A state health committee examining the impact of floods on New York hospitals learned an important lesson Thursday: Flood-mitigation measures can work.
After a devastating 2006 storm closed Our Lady of Lourdes Hospital in Binghamton, N.Y., for several days, its management spent $21 million—most of it FEMA and insurance money—in flood-mitigation measures.
Those included installing an $8 million flood wall and 10 floodgates, adding flood-proofing devices to prevent sanitary lines from backflow, and installing submersible electric lines.
When Irene struck in 2011, the new system paid off. The gates walled off nearly 11 feet of floodwater. Though muddy waters swirled high enough to nearly cover a tractor trailer just outside the flood gates, the hospital stayed dry and fully functioning, as was seen in a picture shown at Thursday's meeting of the Public Health and Health Planning ad hoc advisory committee on environmental and construction standards.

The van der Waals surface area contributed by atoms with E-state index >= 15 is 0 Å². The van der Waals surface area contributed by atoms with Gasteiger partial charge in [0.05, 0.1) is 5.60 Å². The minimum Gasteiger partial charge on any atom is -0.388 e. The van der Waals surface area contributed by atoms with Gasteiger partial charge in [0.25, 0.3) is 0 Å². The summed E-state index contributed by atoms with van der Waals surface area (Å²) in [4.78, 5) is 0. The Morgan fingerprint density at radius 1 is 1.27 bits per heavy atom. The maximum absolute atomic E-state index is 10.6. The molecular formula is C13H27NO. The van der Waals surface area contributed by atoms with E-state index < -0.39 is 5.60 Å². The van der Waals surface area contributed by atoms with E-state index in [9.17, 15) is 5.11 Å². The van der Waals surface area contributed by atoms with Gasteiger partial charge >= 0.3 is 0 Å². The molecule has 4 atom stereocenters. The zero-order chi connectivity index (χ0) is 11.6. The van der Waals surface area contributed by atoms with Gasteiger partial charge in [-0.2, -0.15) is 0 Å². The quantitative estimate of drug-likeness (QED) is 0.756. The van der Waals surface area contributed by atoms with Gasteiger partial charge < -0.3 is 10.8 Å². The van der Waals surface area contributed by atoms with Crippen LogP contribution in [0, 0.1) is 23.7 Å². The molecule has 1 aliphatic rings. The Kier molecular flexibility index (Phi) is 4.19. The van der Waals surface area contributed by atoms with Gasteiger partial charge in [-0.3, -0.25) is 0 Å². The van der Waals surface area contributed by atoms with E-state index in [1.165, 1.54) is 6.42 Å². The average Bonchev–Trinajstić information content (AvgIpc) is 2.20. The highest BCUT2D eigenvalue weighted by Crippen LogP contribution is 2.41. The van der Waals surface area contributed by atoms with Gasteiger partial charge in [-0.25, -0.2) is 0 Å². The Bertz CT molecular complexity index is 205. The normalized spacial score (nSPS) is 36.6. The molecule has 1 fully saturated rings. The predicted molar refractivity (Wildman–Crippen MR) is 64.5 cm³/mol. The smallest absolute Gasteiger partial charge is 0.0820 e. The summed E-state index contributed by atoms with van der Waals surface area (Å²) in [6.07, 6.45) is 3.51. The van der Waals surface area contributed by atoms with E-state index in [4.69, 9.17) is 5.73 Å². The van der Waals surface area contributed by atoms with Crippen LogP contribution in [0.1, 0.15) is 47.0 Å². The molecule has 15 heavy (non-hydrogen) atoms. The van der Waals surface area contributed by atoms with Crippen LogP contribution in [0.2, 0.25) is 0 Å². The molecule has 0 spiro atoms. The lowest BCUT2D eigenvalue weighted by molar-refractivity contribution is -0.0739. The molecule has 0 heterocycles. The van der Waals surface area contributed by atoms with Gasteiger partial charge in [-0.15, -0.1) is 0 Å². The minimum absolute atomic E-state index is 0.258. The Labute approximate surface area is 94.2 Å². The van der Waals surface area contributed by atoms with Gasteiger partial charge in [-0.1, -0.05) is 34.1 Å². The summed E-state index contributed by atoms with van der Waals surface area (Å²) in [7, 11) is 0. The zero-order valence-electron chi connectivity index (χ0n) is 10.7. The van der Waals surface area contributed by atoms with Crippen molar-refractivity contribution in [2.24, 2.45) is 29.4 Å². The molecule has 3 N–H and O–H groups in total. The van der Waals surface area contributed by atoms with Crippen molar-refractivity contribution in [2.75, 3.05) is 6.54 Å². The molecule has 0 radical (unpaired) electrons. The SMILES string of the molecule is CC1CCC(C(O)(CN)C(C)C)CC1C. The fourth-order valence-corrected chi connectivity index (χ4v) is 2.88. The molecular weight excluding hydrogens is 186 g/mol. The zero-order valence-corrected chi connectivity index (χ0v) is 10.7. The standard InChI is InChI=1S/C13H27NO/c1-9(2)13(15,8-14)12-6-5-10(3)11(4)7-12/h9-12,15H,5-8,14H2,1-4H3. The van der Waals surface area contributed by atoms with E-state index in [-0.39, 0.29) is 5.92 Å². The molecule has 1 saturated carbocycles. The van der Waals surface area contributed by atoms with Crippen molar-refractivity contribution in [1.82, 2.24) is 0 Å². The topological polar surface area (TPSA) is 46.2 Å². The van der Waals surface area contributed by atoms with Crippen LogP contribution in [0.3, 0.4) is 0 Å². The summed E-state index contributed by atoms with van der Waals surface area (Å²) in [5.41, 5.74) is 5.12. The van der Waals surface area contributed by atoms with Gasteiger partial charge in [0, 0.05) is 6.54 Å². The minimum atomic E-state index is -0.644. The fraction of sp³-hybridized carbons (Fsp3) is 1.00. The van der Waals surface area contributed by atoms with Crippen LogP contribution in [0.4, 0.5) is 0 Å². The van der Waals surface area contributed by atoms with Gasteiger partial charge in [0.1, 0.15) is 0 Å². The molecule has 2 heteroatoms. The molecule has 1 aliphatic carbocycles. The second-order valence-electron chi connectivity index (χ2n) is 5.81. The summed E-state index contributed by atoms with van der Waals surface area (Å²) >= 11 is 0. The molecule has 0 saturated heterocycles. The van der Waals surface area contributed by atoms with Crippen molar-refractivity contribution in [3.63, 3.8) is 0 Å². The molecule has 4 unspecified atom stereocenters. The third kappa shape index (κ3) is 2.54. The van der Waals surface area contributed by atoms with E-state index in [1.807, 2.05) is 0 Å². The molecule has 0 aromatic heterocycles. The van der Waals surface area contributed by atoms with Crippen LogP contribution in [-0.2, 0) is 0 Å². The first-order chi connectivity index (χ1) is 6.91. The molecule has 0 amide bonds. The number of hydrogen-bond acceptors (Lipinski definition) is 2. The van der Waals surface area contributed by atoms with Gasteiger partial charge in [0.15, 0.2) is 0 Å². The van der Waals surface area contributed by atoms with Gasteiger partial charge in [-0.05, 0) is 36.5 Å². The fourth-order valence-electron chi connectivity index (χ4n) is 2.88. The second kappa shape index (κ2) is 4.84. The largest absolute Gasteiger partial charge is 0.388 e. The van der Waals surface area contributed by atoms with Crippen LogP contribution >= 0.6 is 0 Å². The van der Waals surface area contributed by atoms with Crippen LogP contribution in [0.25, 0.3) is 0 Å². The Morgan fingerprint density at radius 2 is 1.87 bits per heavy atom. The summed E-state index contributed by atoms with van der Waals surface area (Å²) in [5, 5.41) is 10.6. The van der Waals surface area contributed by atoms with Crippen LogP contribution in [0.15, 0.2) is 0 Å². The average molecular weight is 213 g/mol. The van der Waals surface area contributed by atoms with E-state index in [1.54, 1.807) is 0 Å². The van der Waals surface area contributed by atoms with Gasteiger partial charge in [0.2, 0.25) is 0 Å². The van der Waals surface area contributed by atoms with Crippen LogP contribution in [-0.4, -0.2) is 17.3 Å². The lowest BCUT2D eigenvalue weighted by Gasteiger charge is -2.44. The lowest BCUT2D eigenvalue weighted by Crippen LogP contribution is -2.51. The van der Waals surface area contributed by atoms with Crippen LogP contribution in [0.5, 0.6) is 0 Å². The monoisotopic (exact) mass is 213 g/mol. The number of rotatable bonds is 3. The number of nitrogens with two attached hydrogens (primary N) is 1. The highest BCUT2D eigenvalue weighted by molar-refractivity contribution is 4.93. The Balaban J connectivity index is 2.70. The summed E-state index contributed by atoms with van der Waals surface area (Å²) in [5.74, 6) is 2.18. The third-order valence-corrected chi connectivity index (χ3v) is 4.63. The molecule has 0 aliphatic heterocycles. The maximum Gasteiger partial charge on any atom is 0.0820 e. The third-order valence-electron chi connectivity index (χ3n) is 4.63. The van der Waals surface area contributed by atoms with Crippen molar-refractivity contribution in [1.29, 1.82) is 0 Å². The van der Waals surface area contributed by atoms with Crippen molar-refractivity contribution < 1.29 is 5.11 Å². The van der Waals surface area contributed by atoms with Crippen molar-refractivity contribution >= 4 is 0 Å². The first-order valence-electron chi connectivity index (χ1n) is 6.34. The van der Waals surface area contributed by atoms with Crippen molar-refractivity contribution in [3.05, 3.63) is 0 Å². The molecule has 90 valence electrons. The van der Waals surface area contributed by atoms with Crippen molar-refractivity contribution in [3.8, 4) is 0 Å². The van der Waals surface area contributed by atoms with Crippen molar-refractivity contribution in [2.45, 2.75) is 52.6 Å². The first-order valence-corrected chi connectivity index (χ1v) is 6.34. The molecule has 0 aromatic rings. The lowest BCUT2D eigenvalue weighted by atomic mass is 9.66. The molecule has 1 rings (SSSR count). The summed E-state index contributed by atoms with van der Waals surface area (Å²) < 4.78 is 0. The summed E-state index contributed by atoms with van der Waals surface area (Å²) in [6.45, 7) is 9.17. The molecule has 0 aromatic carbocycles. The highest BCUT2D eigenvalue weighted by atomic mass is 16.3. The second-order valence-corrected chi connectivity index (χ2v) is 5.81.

"I think this is the photo we'll use on the cover of our report," said committee chairman Jeffrey Kraut.
The group is charged with making recommendations for state hospital construction code changes. Though Sandy was the impetus for that work, the committee considers flooding a threat throughout the state, not just in areas on the Atlantic seacoast.